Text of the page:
Piper expressed doubts about the accuracy of the reenactments, arguing that blanks do not replicate the sound of real bullets, and accurately recreating Cruz’s gun’s direction and angle is impossible. Moreover, the presence of hundreds of people in the building, others in the vicinity, and cars in the parking lot would have muffled and deflected the sounds.

“It is unlikely that this evidence will be reliable,” Piper stated. “There are too many variables that cannot be accounted for.”

Piper emphasized that witness testimonies about what they heard would constitute the most valuable evidence. During Peterson’s criminal trial, some witnesses testified that they knew where the shots were coming from, while others were uncertain or incorrect about the shooter’s location.

It remains uncertain whether the reenactments will impede the school district’s plan to demolish the classroom building. The building has been cordoned off with a chain-link barrier as evidence in both the criminal cases against Cruz and Peterson, while the rest of the campus reopened to students in 2018. Cruz’s penalty trial jury visited the building last year, but the judge overseeing Peterson’s trial rejected a prosecution motion to allow his jury to do the same.

Over the past week, victims’ families, the injured, and teachers were given the opportunity to tour the building, should they choose to do so.

Cruz, a 24-year-old former Stoneman Douglas student, received a life sentence last year when his jury could not unanimously agree on the death penalty.

Frequently Asked Questions (FAQs) about reenactment

What is the purpose of the reenactment in the Parkland school massacre case?

The reenactment is being conducted as part of a civil case against the former sheriff’s deputy accused of inaction during the Parkland school massacre. It aims to provide evidence to support the plaintiffs’ claim that the deputy knew about the shooter but failed to intervene.

Will the reenactment be presented to the jury during the trial?

The judge has not yet ruled on whether the reenactments will be allowed as evidence in the trial. The decision regarding the presentation of reenactment recordings to the jury will be made at a later date, after a review of the recordings and consideration of arguments regarding their accuracy.

What is the timeline for the reenactments?

The judge has ordered that the reenactments take place before the end of the school’s summer break, which is scheduled to end next month. The reenactments are expected to occur on the same or consecutive days to ensure accuracy.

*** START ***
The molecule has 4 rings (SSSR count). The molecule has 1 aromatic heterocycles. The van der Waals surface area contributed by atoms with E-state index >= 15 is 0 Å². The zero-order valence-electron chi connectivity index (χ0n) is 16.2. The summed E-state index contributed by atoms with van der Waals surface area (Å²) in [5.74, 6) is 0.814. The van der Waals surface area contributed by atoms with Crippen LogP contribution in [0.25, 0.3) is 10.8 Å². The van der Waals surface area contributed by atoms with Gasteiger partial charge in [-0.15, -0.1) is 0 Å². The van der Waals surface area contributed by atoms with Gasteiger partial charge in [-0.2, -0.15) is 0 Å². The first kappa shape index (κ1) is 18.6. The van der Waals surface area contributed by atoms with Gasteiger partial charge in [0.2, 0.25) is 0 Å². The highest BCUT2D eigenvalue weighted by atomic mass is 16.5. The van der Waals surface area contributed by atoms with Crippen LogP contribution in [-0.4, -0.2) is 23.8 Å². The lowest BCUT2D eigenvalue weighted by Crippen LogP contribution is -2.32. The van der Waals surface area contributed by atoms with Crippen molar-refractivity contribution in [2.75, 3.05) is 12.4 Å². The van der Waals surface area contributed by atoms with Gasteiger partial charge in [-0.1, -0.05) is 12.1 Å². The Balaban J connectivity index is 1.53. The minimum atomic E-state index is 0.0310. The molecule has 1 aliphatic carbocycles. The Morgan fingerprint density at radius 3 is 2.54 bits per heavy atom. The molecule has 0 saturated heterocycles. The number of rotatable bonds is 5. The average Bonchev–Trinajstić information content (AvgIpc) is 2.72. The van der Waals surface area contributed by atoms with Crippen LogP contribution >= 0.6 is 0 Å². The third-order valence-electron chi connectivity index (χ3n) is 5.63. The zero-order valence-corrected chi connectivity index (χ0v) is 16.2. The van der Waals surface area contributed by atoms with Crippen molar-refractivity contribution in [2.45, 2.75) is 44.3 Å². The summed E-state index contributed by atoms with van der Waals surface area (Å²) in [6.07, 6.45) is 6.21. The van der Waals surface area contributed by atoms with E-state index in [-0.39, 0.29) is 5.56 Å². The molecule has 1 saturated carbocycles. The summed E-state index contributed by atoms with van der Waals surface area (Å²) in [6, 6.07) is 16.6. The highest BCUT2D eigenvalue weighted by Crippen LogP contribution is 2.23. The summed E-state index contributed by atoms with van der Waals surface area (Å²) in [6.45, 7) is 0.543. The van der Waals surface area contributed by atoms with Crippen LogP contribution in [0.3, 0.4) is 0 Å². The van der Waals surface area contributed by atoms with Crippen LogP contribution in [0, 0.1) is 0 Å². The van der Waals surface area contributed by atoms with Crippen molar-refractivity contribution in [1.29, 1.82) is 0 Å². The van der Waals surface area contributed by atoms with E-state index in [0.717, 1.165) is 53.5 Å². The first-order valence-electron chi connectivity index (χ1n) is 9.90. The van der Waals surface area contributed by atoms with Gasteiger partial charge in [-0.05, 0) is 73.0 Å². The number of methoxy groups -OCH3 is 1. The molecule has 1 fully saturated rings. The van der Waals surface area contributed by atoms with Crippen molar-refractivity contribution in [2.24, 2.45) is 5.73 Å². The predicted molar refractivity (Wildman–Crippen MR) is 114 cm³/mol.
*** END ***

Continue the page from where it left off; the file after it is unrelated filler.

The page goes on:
What will the reenactments involve?

The reenactments will be based on school surveillance videos that captured the actions and locations of the deputy and the shooter during the attack. Actors playing the shooter will fire blanks from similar firearms used in the actual incident, while actors portraying the deputy will replicate his actions and movements.

What are the arguments made by both sides regarding the accuracy of the reenactments?

The attorney representing the plaintiffs believes that the reenactment will provide compelling evidence that the deputy knew about the shooter’s location and failed to act. The deputy’s attorney, however, argues that the reenactments may not accurately depict what the deputy heard and that there are various variables that cannot be accounted for.

How does the outcome of the civil case differ from the criminal case?

The deputy was acquitted of criminal charges related to inaction in the Parkland school massacre. However, the civil case operates under different laws and rules of evidence, with a lower standard of proof. The outcome of the civil case could result in potential damages for the deputy and other defendants.

More about reenactment

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3 comments

Bookworm123 July 12, 2023 - 9:38 pm

It’s heartbreaking to think about the victims and their families in this tragic event. The reenactments could provide crucial evidence. I hope justice is served and lessons are learned from this.

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JohnDoe82 July 13, 2023 - 12:50 pm

omg, the deputy was acquitted in the criminal case but now there’s a civil case against him? crazy! i can’t believe he retired and got fired later. those reenactments sound like a big deal, hope they’re fair.

Reply
Anonymous July 13, 2023 - 3:43 pm

wow, this is a really intense case, reenactments and all! i wonder if they’ll show it to the jury and if it’ll be accurate or not. so much at stake here!